Commenting on criticism of the Catholic broadcasting by the B.B.C., Fr. Agnellus Andrew, Catholic Advisor to the Corporation, has stated that last month the B.B.C. held a conference on Catholic broadcasting, to discuss all matters relevant to the subject. The conference was attended by the Director and members of the Religious Broadcasting Department and official Catholic representatives from every region of England and from Scotland and Northern Ireland. The Bishop. of
Nottingham presided throughout. A report of the conference is being pre pared by Fr. Agnellus and will he published in about a week.
Meanwhile, Fr. Agnellus in his statement notes that the name of every Catholic who has broadcast during the past year or more, was suggested to the B.B.C. by official Catholic representatives at headquarters or in the Regions, and the B.B.C. has always asked that the broadcast service should come from the priest's own church. No pressure of any kind has been applied during this time by the B.B.C. either as regards the form of service or the content of the sermon.
" Production " from beginning to end is in the hands of a Catholic priest. Broadcasters have been asked for doctrinal and dogmatic sermons, with the suggestion that the manner and terms used should take into account the opportunity to reach hundreds of thousands of nonCatholics as well as our own people.
In fact, Catholic priests have recently preached on Hell, Heaven, the Life of Grace (with the Sacraments, and particularly the Blessed Sacrament, as the main channels of Grace), on our Blessed Lady, Mediatrix of All Graces, and on Saints Peter and Paul.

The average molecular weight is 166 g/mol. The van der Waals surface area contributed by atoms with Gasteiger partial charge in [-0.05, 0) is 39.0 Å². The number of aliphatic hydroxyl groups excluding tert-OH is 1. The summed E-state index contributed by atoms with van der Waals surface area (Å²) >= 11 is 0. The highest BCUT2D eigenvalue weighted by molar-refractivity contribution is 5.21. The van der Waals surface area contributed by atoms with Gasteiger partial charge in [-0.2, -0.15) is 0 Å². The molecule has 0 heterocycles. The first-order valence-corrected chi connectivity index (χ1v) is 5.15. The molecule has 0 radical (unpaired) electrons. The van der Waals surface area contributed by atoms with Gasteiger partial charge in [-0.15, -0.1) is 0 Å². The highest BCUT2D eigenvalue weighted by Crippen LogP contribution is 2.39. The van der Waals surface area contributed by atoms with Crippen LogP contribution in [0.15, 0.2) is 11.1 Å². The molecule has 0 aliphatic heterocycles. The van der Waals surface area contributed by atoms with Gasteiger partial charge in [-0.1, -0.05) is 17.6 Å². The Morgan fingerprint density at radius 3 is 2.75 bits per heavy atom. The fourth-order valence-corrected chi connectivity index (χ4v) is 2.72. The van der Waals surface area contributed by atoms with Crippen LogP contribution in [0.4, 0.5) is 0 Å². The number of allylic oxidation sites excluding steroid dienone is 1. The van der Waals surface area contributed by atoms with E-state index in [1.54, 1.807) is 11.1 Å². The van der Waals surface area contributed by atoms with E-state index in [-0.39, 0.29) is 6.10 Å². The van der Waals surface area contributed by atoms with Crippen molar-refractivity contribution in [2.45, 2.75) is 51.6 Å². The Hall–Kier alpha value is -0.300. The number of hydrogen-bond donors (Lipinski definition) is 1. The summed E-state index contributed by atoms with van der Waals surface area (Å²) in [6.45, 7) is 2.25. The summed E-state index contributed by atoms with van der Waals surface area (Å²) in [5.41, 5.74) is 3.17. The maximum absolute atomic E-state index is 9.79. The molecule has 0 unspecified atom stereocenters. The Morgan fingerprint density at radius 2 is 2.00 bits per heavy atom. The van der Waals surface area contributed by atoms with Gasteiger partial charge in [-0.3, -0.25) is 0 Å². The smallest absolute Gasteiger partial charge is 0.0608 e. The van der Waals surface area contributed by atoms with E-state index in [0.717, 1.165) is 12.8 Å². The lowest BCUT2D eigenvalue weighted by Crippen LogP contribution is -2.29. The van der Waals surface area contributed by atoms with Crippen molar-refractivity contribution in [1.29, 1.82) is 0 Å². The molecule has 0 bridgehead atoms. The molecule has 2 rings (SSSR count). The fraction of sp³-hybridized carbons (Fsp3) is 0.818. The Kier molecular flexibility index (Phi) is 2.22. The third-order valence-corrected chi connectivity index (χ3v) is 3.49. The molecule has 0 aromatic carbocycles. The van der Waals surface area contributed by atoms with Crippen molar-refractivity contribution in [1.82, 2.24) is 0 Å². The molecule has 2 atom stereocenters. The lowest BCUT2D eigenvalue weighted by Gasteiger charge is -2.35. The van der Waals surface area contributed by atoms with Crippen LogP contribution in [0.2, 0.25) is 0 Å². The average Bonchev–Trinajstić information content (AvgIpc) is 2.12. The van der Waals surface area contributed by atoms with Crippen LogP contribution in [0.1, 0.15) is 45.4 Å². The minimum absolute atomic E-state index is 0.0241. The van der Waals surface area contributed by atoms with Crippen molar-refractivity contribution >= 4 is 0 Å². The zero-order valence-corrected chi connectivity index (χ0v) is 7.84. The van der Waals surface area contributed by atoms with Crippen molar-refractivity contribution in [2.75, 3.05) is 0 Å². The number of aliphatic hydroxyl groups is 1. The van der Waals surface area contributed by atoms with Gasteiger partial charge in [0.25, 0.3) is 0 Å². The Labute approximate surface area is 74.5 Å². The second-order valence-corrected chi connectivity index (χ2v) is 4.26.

The number of services, he states, is inadequate and does not reflect our members, vitality or significance. But the B.B.C. has honoured its
standing agreement with us. We have pressed for changes since recent developments. and especially the recently required autonomy of the Regions have caused the agree
meta to operate very differently front what was anticipated. And there is clearly need for some arrangement about Catholic broadcasts on the great feasts of the Church and on great public occasions such as Remembrance Day.
Nevertheless, Fr. Agnellus goes on to state, there has been great development of late. In the past twelve months the number of Catholic services broadcast at home has been multiplied by three. Scotland had, last month, its first Catholic service for several scars. Northern Ireland, which had never previously broadcast a Catholic service from its own territory. now has a Catholic service once a month; and once a quarter this is provided by the Northern Ireland